I decided to write this blog after listening to a podcast on sleep, because the information I learned from a neuroscientist called Matthew Walker was some of the best sleep guidelines I have come across.

As a side note I would also highly recommend you check out the podcast called Feel Better Live More by Dr Rangan Chaterjee as they have amazing guests on each week talking about some really relevant topics on how to improve our health and longevity.

Doctor Walker spoke of how sleep needs a better PR job done on it.

I have felt this way about sleep for a while now. When it comes to sleep it doesn’t get enough publicity and I believe this is down to the fact that you can’t make the same money from sleep as you could do compared to something like selling a meal replacement or workout plan.

He spoke about how sleep should be seen as an investment rather than a cost. So often it is portrayed that getting sleep is something that is costing you time. Time that would be much better spent answering more emails or working on that big project you have or maybe squeezing in an early morning workout at a ridiculous hour like 5am.

Doctor Walker states that sleep is an amazing investment for productivity, people who get enough sleep have been shown to get more things done in a day compared with their sleep deprived counterparts.

So by framing sleep as an investment, it will mean you are reaping much greater rewards in the long run and you might then in turn start to protect your bedtime.

He also spoke about the stark reality around sleep, of how the shorter your sleep the shorter your life.

Sleep helps every aspect of health; mental, physical, performance and wellbeing. It really should be the cornerstone from which we build all of our other health habits from. Someone who is getting enough sleep is much more likely to be within a healthy weight range, be more physically active and choose healthier foods.

In practise I have seen it so many times over the past twenty years, people who have been struggling with their weight or exercise consistency, if you then get them to focus on their sleeping patterns everything else almost magically gets better.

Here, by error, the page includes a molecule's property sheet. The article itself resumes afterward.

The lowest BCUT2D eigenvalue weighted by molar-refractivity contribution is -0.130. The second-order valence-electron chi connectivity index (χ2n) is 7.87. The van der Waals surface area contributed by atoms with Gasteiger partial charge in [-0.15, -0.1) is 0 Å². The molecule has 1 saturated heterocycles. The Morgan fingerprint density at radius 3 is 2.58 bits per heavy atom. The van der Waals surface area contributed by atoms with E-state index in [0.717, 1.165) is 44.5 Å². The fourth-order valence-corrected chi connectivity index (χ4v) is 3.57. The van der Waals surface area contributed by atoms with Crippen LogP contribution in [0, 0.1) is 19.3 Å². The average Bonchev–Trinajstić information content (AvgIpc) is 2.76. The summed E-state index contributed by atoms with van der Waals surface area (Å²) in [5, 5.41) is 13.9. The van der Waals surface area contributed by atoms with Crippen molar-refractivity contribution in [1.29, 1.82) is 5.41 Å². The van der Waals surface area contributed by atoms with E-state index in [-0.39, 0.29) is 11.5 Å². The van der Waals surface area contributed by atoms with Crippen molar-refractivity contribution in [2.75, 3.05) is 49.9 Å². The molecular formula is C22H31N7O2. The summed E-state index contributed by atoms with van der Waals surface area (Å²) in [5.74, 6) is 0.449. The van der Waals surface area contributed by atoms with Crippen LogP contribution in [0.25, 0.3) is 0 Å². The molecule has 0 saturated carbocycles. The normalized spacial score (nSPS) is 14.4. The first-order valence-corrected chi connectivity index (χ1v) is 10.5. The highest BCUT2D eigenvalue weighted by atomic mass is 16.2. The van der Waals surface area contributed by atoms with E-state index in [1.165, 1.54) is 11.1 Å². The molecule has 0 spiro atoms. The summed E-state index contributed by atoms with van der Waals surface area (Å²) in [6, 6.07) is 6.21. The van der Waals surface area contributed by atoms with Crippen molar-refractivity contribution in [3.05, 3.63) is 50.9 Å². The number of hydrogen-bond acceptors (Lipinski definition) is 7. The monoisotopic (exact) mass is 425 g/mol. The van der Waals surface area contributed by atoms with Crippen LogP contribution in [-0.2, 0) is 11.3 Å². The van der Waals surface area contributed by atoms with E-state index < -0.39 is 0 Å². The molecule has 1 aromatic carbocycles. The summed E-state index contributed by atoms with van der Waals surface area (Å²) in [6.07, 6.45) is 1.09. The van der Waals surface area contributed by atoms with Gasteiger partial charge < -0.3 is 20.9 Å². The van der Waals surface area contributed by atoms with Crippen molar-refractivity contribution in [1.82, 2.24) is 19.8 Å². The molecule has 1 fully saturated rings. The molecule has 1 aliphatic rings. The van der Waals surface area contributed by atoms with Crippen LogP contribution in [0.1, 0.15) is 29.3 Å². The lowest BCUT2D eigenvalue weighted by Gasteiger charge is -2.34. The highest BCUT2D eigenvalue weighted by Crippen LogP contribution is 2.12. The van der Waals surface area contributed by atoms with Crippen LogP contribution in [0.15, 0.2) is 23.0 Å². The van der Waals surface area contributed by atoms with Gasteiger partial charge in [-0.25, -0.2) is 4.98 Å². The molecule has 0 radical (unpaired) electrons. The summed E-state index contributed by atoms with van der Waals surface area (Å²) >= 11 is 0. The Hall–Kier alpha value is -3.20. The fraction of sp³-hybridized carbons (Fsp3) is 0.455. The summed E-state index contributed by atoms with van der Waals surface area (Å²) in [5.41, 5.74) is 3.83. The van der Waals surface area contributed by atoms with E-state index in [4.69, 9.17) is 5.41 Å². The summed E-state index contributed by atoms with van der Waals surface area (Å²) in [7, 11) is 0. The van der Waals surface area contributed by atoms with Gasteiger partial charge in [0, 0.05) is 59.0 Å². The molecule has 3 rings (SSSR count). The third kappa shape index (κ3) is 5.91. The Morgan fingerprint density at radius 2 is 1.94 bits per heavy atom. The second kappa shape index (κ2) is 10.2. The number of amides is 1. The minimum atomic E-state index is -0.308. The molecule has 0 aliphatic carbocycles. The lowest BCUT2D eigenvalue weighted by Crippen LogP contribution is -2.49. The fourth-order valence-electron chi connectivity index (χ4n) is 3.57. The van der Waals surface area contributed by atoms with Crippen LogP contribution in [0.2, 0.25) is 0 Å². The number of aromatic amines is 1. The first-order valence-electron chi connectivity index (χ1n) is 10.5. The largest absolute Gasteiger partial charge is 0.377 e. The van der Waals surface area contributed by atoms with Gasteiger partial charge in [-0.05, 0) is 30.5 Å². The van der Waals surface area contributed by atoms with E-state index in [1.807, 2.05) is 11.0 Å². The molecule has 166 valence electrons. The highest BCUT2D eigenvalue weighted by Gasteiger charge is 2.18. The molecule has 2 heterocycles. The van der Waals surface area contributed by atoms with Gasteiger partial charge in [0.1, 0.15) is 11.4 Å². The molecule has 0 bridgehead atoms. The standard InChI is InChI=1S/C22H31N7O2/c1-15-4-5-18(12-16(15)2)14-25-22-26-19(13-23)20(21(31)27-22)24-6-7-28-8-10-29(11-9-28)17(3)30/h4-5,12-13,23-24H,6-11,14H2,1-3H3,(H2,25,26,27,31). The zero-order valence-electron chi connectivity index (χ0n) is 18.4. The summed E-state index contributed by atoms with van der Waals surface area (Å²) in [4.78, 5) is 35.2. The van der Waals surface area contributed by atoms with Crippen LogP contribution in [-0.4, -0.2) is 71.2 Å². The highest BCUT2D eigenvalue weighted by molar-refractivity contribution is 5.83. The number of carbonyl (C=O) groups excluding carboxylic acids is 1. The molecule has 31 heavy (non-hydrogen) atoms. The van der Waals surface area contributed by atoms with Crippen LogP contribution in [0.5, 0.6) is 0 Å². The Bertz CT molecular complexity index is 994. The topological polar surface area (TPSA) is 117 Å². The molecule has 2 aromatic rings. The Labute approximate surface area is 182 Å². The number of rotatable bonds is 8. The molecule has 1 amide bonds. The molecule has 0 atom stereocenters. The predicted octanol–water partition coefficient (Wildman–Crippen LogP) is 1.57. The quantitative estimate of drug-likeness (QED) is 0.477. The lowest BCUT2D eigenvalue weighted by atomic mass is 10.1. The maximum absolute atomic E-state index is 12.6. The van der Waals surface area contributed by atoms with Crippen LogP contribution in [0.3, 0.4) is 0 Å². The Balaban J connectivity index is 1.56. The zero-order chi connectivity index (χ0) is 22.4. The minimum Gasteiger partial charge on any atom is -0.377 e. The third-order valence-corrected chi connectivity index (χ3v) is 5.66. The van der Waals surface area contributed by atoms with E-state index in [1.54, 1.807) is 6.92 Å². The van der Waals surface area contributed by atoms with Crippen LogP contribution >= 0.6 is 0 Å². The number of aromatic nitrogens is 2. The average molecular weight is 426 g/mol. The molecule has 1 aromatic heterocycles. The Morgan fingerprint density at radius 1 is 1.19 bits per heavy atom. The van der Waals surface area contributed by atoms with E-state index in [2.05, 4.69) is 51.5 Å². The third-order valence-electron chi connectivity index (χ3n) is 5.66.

It was the practical advice that Doctor Walker gave that really impressed me the most though. Much of the tips he spoke about I hadn’t considered before.

Also, some of the research he cited contradicted previous information I had read regarding people’s sleep needs.

For instance he stated that there are different types of people when it comes to sleeping patterns. He described these as different chronotypes, which basically means some people are night owls and some people are morning people.

Up until hearing this I had believed from previous leanings that night owls were night owls because they have trained their body to be that way. Morning people were morning people because they had good sleep patterns that made it easier for them to rise in the morning.

But the research is now saying differently. It looks like our sleep patterns could be controlled to a degree by genetic factors rather than just through our habits.

What is not up for debate however is that for optimal health we should sleep somewhere between 6-8 hours per night.

However Doctor Walker spoke about how it wasn’t simply a case of being in bed for 11pm and getting up at 7am. Doing this does not mean you have reached the target of 7 hours sleep. For that to be the case you would have to have had a sleep efficiency of 100% (basically been asleep the whole time you were in bed).

However he explained that a good health sleep efficiency would be around 85%. So chances are if you are only in bed from 11pm-7am you are not getting the required volume of sleep!